Dalton JE, Rothberg MB, Dawson NV, et al. Failure of Traditional Risk Factors to Adequately Predict Cardiovascular Events in Older Populations. J Am Geriatr Soc. 2020 Jan 20. doi: 10.1111/jgs.16329. (Original study)

BACKGROUND: Accurate assessment of atherosclerotic cardiovascular disease (ASCVD) risk across heterogeneous populations is needed for effective primary prevention. Little is known about the performance of standard cardiovascular risk factors in older adults.

OBJECTIVE: To evaluate the performance of the American College of Cardiology/American Heart Association Pooled Cohort Equations (PCE) risk model, as well as the underlying cardiovascular risk factors, among adults older than 65 years.

DESIGN AND SETTING: Retrospective cohort derived from a regional referral system's electronic medical records.

PARTICIPANTS: A total of 25 349 patients who were 65 years or older at study baseline (date of the first outpatient lipid panel taken between 2007 and 2010).

MEASUREMENTS: Exposures of interest were traditional cardiovascular risk factors, as defined by inclusion in the PCE model. The primary outcome was major ASCVD events, defined as a composite of myocardial infarctions, stroke, and cardiovascular death.

RESULTS: The PCE and internally estimated models produced similar risk distributions for white men aged 65 to 74 years. For all other groups, PCE predictions were generally lower than those of the internal models, particularly for African Americans. Discrimination of the PCE was poor for all age groups, with concordance index (95% confidence interval) estimates of 0.62 (0.60-0.64), 0.56 (0.54-0.57), and 0.52 (0.49-0.54) among patients aged 65 to 74, 75 to 84, and 85 years and older, respectively. Reestimating relationships within these age groups resulted in better calibration but negligible improvements in discrimination. Blood pressure, total cholesterol, and diabetes either were not associated at all or had inverse associations in the older age groups.

CONCLUSION: Traditional clinical risk factors for cardiovascular disease failed to accurately characterize risk in a contemporary population of Medicare-aged patients. Among those aged 85 years and older, some traditional risk factors were not associated with ASCVD events. Better risk models are needed to appropriately inform treatment decision making for the growing population of older adults.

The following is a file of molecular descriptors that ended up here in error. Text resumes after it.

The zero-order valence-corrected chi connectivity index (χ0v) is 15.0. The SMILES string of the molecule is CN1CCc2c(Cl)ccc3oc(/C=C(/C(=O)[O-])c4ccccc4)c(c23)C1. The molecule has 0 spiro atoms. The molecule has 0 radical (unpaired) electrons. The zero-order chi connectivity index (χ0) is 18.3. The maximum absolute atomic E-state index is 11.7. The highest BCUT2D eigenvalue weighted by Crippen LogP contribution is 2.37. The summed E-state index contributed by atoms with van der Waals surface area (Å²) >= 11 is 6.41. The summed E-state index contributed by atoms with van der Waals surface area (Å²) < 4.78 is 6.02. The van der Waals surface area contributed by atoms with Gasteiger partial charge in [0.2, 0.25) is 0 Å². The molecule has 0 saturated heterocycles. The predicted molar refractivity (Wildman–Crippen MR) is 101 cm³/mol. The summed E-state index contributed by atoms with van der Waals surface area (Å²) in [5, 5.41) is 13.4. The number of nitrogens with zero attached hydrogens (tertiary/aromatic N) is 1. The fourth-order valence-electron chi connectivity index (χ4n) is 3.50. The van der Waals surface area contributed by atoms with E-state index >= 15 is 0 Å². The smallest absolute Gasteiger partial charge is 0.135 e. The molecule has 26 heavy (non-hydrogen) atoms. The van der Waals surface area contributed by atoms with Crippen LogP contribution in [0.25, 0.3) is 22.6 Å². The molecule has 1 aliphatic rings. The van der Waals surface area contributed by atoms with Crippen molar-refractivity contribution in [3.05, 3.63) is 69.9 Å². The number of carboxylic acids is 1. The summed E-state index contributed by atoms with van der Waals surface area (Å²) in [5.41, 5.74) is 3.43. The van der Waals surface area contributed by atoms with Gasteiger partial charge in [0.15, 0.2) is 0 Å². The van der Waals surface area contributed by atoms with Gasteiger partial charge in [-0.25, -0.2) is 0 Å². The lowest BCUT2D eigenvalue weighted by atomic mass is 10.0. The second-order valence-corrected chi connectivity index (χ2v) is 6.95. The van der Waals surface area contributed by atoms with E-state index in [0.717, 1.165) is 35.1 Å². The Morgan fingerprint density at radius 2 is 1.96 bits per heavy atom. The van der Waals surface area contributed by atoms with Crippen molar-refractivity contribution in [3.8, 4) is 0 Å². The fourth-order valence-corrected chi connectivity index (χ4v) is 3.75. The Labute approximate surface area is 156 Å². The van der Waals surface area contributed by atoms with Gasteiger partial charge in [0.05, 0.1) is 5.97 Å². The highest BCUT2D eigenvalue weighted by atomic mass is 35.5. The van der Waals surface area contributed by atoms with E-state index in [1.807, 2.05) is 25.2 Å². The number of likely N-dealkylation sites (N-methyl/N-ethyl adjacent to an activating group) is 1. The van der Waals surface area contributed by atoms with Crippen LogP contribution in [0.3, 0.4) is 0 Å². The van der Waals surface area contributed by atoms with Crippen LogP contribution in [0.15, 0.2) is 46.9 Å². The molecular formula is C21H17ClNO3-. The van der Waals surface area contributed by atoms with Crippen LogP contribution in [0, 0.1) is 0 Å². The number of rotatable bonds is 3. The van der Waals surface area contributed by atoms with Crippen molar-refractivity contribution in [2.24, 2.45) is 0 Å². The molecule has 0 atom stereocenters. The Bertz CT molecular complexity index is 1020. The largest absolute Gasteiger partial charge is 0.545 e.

Discipline Area Score
Family Medicine (FM)/General Practice (GP) 7 / 7
General Internal Medicine-Primary Care(US) 7 / 7
Geriatrics 6 / 7
Internal Medicine 6 / 7
Comments from MORE raters

Family Medicine (FM)/General Practice (GP) rater

This paper helps us question what we should be doing for primary prevention in the elderly. Less might be better.

General Internal Medicine-Primary Care(US) rater

Provides additional data that primary care providers can use to guide their decision on cholesterol management, particularly among geriatric patients.

Geriatrics rater

20th Century personality Will Rogers once declared, "It ain't so much what you don't know that gets you into trouble, as what you KNOW that ain't so!" Generations of primary care physicians have been trained to apply a 1-size-fits-all approach to cardiovascular risk assessment and modification. This study calls into question the wisdom of that logic for aging adults. Although I wonder why established risk factors would not be associated with cardiovascular events, a more compelling question is: Can any factors accurately predict older adult cardiovascular events if these factors do not?

Internal Medicine rater

Interesting paper that points out (as other papers have) that the risk equations used for predicting CAD are imperfect. I think the emphasis on the elderly in this paper is useful since the equations would predict that all men aged >=65 have a greater than 7.5% 10-year CVD risk. The clinical implication of the paper`s findings are that by using the current equations we may be making errors in our judgements of starting things like statins.

Internal Medicine rater

I don't think this is completely new, but the lack of predictive value in patients >85 years old is pretty striking. Interesting that smoking and low HDL still seem to confer risk late in life.
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